At first glance, the call data are impressive and the VA is to be congratulated in this endeavor. Yet real questions remain: How many suicides have been prevented through this intervention, particularly in light of the fact that the hotline call tracking is voluntary? And is suicide prevention intervention and care available 24/7 across the VA system, including both community outpatient clinics and medical centers?
Finally, much has been made of the recent CBS News investigative report on suicides of veterans, especially of the data collection and analyses. VVA’s concern is not that the reported figures are too high or too low. VVA’s position on suicide, however, is clear: one soldier/veteran suicide is one too many, and there have been far too many. Let’s not quibble about how accurate the numbers are; rather, let’s focus on the issues of why veterans take their lives and what we, collectively, can do to get more veterans into the counseling that might save their lives.
Congress recently passed, and the President signed, the “Joshua Omvig Veterans Suicide Prevention Act,” which mandates better suicide prevention training for VA staff, a referral system to make sure that vets at risk receive care, and the opening of a 24-hour veterans’ suicide hotline. While VVA lauds this bi-partisan effort, we implore you to revisit the situation with regularity, and ask hard questions that must be answered. With the exception of the creation of the suicide hotline, how are the other mandates being translated into suicide prevention programs, services, and training? What agency or entity is accountable for them? And can DOD and the VA be directed to provide truthful, accurate suicide statistics?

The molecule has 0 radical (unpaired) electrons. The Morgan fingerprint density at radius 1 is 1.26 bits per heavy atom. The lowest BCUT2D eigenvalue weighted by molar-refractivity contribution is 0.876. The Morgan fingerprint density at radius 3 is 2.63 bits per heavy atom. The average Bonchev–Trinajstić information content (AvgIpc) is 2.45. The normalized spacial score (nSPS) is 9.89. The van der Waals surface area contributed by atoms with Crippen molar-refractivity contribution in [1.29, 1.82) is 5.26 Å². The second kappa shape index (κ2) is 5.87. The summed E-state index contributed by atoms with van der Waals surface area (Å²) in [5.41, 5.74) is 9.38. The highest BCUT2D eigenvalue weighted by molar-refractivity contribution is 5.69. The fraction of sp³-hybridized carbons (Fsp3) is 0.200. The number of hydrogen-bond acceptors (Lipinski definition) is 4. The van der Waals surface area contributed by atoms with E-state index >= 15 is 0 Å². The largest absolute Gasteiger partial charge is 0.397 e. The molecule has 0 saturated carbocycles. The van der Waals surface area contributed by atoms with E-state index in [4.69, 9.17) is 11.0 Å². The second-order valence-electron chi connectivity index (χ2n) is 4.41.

The faceless IED-fueled sniping that is killing and maiming scores of our troops, is part of the root cause of the severe psychological wounds that grips too many of our troops and veterans. Further, far from being nothing like the Vietnam war as alleged by some officials who were too busy with other pursuits to join the rest of us who went to Southeast Asia, the Iraq war is, as one of our longtime members who served as an infantry platoon leader with the 199th Brigade “Red Catchers” in Vietnam: “Iraq is Vietnam without water.” You cannot tell who the enemy is in most instances without an electric scoreboard, and then only after a particular action is finished. This uncertainty and constant pervasive danger causes deep and often chronic stress and often leads to Post Traumatic Stress Disorder later on. It is up to all of us, with your leadership, to do the very best that we can to mitigate the horrors of combat by providing enough help and guidance to the men and women who need it most. It is our obligation to continue to search for answers, and not utter the empty claims that combat has little or nothing to do with the suicides of troops who have experienced it.